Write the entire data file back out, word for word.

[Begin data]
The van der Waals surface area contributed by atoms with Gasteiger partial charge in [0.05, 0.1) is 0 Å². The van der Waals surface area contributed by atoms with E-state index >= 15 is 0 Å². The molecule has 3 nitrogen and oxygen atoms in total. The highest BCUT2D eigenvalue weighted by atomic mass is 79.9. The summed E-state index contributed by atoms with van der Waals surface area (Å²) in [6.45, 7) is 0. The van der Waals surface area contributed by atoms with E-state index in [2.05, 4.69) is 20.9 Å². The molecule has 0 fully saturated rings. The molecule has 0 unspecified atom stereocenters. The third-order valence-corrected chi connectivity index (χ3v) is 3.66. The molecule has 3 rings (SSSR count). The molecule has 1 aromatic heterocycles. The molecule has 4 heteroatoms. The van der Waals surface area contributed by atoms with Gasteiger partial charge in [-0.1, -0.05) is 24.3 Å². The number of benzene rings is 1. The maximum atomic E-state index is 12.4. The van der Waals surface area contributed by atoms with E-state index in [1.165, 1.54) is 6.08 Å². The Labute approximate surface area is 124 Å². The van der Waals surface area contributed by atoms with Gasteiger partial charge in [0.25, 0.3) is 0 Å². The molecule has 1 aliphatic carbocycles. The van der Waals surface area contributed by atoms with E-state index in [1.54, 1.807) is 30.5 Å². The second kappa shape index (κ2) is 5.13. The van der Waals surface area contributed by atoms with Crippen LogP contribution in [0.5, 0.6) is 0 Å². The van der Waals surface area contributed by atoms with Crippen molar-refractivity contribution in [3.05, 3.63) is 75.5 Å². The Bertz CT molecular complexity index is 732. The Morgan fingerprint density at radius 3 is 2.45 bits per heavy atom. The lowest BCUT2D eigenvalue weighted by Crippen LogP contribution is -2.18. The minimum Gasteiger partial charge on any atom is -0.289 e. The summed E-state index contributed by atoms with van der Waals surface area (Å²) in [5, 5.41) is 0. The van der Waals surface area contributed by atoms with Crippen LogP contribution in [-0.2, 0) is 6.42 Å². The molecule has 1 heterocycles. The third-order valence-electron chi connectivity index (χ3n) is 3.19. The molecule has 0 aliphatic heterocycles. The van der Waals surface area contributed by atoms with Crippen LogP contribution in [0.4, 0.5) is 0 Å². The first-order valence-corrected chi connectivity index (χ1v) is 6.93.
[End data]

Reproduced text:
The van der Waals surface area contributed by atoms with Gasteiger partial charge in [0.05, 0.1) is 0 Å². The van der Waals surface area contributed by atoms with E-state index >= 15 is 0 Å². The molecule has 3 nitrogen and oxygen atoms in total. The highest BCUT2D eigenvalue weighted by atomic mass is 79.9. The summed E-state index contributed by atoms with van der Waals surface area (Å²) in [6.45, 7) is 0. The van der Waals surface area contributed by atoms with E-state index in [2.05, 4.69) is 20.9 Å². The molecule has 0 fully saturated rings. The molecule has 0 unspecified atom stereocenters. The third-order valence-corrected chi connectivity index (χ3v) is 3.66. The molecule has 3 rings (SSSR count). The molecule has 1 aromatic heterocycles. The molecule has 4 heteroatoms. The van der Waals surface area contributed by atoms with Gasteiger partial charge in [-0.1, -0.05) is 24.3 Å². The number of benzene rings is 1. The maximum atomic E-state index is 12.4. The van der Waals surface area contributed by atoms with E-state index in [1.165, 1.54) is 6.08 Å². The Labute approximate surface area is 124 Å². The van der Waals surface area contributed by atoms with Gasteiger partial charge in [0.25, 0.3) is 0 Å². The molecule has 1 aliphatic carbocycles. The van der Waals surface area contributed by atoms with E-state index in [1.54, 1.807) is 30.5 Å². The second kappa shape index (κ2) is 5.13. The van der Waals surface area contributed by atoms with Crippen LogP contribution in [0.5, 0.6) is 0 Å². The van der Waals surface area contributed by atoms with Crippen molar-refractivity contribution in [3.05, 3.63) is 75.5 Å². The Bertz CT molecular complexity index is 732. The Morgan fingerprint density at radius 3 is 2.45 bits per heavy atom. The lowest BCUT2D eigenvalue weighted by Crippen LogP contribution is -2.18. The minimum Gasteiger partial charge on any atom is -0.289 e. The summed E-state index contributed by atoms with van der Waals surface area (Å²) in [5, 5.41) is 0. The van der Waals surface area contributed by atoms with Crippen LogP contribution in [-0.2, 0) is 6.42 Å². The molecule has 1 heterocycles. The third-order valence-electron chi connectivity index (χ3n) is 3.19. The molecule has 0 aliphatic heterocycles. The van der Waals surface area contributed by atoms with Crippen LogP contribution in [0.4, 0.5) is 0 Å². The first-order valence-corrected chi connectivity index (χ1v) is 6.93.